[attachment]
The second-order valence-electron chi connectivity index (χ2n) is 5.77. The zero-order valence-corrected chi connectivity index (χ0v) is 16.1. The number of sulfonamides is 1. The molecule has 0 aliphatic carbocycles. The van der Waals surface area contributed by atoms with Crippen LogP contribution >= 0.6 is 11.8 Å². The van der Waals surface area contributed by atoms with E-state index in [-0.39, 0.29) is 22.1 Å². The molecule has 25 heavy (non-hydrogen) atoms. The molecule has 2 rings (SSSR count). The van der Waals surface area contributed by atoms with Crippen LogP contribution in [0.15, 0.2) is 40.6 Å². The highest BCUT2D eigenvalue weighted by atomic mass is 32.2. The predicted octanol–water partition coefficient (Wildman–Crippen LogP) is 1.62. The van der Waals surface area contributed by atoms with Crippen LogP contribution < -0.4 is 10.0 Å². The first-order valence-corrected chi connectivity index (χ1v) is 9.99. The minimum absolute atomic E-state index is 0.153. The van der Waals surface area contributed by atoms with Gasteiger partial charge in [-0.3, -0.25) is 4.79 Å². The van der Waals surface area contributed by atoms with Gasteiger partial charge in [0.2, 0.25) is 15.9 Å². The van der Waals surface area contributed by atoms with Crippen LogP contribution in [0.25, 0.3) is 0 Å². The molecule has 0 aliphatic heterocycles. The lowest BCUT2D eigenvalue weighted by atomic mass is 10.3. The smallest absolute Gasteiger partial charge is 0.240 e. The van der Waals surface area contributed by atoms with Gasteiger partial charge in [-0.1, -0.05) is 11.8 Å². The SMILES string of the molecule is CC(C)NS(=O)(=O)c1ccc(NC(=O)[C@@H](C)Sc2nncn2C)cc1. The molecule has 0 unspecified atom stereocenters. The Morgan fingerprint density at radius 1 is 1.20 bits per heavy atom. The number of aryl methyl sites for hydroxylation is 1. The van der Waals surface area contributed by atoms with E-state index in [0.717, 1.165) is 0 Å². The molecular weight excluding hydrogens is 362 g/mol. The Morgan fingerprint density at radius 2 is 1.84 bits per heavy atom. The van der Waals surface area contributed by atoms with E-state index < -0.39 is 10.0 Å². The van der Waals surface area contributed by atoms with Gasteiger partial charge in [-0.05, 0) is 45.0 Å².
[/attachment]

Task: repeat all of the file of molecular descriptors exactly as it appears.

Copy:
The second-order valence-electron chi connectivity index (χ2n) is 5.77. The zero-order valence-corrected chi connectivity index (χ0v) is 16.1. The number of sulfonamides is 1. The molecule has 0 aliphatic carbocycles. The van der Waals surface area contributed by atoms with Crippen LogP contribution >= 0.6 is 11.8 Å². The van der Waals surface area contributed by atoms with E-state index in [-0.39, 0.29) is 22.1 Å². The molecule has 25 heavy (non-hydrogen) atoms. The molecule has 2 rings (SSSR count). The van der Waals surface area contributed by atoms with Crippen LogP contribution in [0.15, 0.2) is 40.6 Å². The highest BCUT2D eigenvalue weighted by atomic mass is 32.2. The predicted octanol–water partition coefficient (Wildman–Crippen LogP) is 1.62. The van der Waals surface area contributed by atoms with Crippen LogP contribution < -0.4 is 10.0 Å². The first-order valence-corrected chi connectivity index (χ1v) is 9.99. The minimum absolute atomic E-state index is 0.153. The van der Waals surface area contributed by atoms with Gasteiger partial charge in [-0.3, -0.25) is 4.79 Å². The van der Waals surface area contributed by atoms with Gasteiger partial charge in [0.2, 0.25) is 15.9 Å². The van der Waals surface area contributed by atoms with Crippen LogP contribution in [0.25, 0.3) is 0 Å². The molecule has 0 aliphatic heterocycles. The lowest BCUT2D eigenvalue weighted by atomic mass is 10.3. The smallest absolute Gasteiger partial charge is 0.240 e. The van der Waals surface area contributed by atoms with Gasteiger partial charge in [-0.1, -0.05) is 11.8 Å². The SMILES string of the molecule is CC(C)NS(=O)(=O)c1ccc(NC(=O)[C@@H](C)Sc2nncn2C)cc1. The molecule has 0 unspecified atom stereocenters. The Morgan fingerprint density at radius 1 is 1.20 bits per heavy atom. The number of aryl methyl sites for hydroxylation is 1. The van der Waals surface area contributed by atoms with E-state index in [0.717, 1.165) is 0 Å². The molecular weight excluding hydrogens is 362 g/mol. The Morgan fingerprint density at radius 2 is 1.84 bits per heavy atom. The van der Waals surface area contributed by atoms with E-state index < -0.39 is 10.0 Å². The van der Waals surface area contributed by atoms with Gasteiger partial charge in [-0.05, 0) is 45.0 Å².